- Around 15 million U.S. children live in “food-insecure” households, where they have limited access to adequate food and nutrition due to cost, proximity and/or other resources; and
- Food insecurity among families is particularly concentrated in different areas around the country – in 321 counties, the average food insecurity rate is 23 percent, while in the other 2,821 counties, the average rate is 15 percent. Fifty percent of the high food-insecurity counties are in rural areas, 26 percent are metropolitan and 90 percent are in the South.
The State of Obesity report includes recommended strategies and policies to help ensure all young children have the opportunity to maintain a healthy weight. Some key areas of emphasis include:
- Ensuring access to quality healthcare and family home visiting programs for at-risk families, which includes supporting early screening for health, nutrition and social service needs and connecting families directly to programs and resources;
- Nutrition assistance and education programs and healthy food financing initiatives to make healthy choices affordable and available for all families in all neighborhoods;
- Active living initiatives in communities that support places that are convenient and safe to be physically active;
- Supporting healthy nutrition and physical activity in all child care settings, including limiting screen time, eliminating sugar-sweetened beverages and implementing the updated standards from the Child and Adult Care Food Program and Child Care and Development Block Grant; and
- Prioritizing early childhood education opportunities under the Every Student Succeeds Act (ESSA).
Data released today are from the WIC Participant and Program Characteristics Study (WIC PC) as reported in an analysis of the Morbidity and Mortality Weekly Review. WIC PC summarizes the demographic information of WIC participants and is based on measured height and weight data. Women, infants and children in families with incomes at or below 185 percent of the federal poverty level (FPL) who are at nutritional risk are eligible for the WIC program (FPL is $24,250 for a family of four); some participants become income eligible for WIC through participation in other programs based on income or other economic variables programs. Further analysis of the WIC program and changes in participation levels could provide additional evidence on the factors that helped contribute to the decline in obesity rates.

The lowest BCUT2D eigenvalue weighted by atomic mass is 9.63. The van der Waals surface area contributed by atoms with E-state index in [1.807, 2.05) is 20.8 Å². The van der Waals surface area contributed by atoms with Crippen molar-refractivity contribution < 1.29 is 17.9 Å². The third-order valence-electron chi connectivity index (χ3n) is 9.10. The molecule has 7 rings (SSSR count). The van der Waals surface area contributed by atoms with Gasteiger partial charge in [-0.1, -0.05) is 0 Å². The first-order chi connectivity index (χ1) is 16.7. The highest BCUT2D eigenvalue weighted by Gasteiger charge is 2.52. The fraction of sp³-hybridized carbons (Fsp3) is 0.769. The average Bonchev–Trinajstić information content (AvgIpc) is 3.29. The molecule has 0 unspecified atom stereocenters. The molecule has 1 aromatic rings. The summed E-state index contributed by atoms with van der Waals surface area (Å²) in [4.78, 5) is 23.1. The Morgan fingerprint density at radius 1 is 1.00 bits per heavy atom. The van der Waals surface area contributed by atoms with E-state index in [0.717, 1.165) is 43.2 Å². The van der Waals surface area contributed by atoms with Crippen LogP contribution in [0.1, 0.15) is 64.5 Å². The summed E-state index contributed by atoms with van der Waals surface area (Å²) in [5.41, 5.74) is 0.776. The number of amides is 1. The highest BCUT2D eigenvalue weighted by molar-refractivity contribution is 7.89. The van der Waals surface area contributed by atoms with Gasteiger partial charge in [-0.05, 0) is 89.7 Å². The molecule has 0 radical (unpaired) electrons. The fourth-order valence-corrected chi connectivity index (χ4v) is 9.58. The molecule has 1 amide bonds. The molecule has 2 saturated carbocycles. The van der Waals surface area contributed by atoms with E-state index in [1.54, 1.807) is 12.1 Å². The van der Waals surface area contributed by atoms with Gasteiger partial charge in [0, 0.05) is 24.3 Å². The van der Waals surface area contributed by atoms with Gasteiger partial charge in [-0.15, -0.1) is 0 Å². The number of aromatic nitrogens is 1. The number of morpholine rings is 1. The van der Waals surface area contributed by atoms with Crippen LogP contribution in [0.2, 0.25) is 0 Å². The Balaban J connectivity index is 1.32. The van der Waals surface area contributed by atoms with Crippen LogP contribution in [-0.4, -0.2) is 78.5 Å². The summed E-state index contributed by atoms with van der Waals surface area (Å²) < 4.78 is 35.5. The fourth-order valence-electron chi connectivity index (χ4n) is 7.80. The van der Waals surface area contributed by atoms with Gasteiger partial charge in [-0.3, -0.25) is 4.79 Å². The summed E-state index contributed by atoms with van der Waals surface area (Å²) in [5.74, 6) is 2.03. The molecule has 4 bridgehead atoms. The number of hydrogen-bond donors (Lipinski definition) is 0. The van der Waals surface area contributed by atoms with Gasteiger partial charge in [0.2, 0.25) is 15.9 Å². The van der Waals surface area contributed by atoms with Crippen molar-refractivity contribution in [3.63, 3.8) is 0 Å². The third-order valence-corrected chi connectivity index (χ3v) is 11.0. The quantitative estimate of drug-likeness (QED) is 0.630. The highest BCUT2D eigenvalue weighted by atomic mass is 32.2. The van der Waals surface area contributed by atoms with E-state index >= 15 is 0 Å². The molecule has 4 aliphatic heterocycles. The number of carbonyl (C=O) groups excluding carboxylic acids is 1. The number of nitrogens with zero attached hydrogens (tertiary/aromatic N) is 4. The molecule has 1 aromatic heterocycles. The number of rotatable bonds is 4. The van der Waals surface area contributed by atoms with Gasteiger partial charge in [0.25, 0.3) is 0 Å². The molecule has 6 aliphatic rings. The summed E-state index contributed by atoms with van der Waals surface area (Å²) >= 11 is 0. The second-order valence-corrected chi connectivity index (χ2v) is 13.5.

Follow the conversation at #StateofObesity.
Trust for America‘s Health is a non-profit, non-partisan organization dedicated to saving lives by protecting the health of every community and working to make disease prevention a national priority. For more information, visit www.healthyamericans.org.
For more than 40 years the Robert Wood Johnson Foundation has worked to improve health and health care. We are striving to build a national Culture of Health that will enable all to live longer, healthier lives now and for generations to come. For more information, visit www.rwjf.org. Follow the Foundation on Twitter at www.rwjf.org/twitter or on Facebook at www.rwjf.org/facebook.
2014 New Jersey-BY-New Jersey OBESITY RATES OF WIC PARTICIPANTS AGES 2-4
Based on an analysis of new state-by-state data from the WIC Participant and Program Characteristics Study (WIC PC), obesity rates for children ages 2-4 by state from highest to lowest were:
1. Virginia (20.0); 2. Alaska (19.1); 3. Delaware (17.2); 4. South Dakota (17.1); 5. Nebraska (16.9); 6. (tie) California (16.6) and Massachusetts (16.6); 8. Maryland (16.5); 9. West Virginia (16.4); 10. (tie) Alabama (16.3) and Rhode Island (16.3); 12. (tie) Connecticut (15.3) and 12. New Jersey (15.3); 14. Illinois (15.2); 15. (tie) Maine (15.1) and 15. New Hampshire (15.1); 17. (tie) North Carolina (15.0) and Oregon (15.0); 19. (tie) Tennessee (14.9) and Texas (14.9); 21. (tie) Iowa (14.7) and 21. Wisconsin (14.7); 23. Mississippi (14.5); 24. (tie) Arkansas (14.4) and North Dakota (14.4); 26. (tie) Indiana (14.3) and New York (14.3); 28. Vermont (14.1); 29. Oklahoma (13.8); 30. Washington (13.6); 31. Michigan (13.4); 32. (tie) Arizona (13.3) and Kentucky (13.3); 34. Louisiana (13.2); 35. Ohio (13.1); 36. (tie) District of Columbia (13.0) and Georgia (13.0) and Missouri (13.0); 39. Pennsylvania (12.9); 40. Kansas (12.8); 41. Florida (12.7); 42. (tie) Montana (12.5) and New Mexico (12.5); 44. Minnesota (12.3); 45. (tie) Nevada (12.0) and South Carolina (12.0); 47. Idaho (11.6); 48. Hawaii (10.3); 49. Wyoming (9.9); 50. Colorado (8.5); 51. Utah (8.2).
Note: 1 = Highest rate, 51 = lowest rate.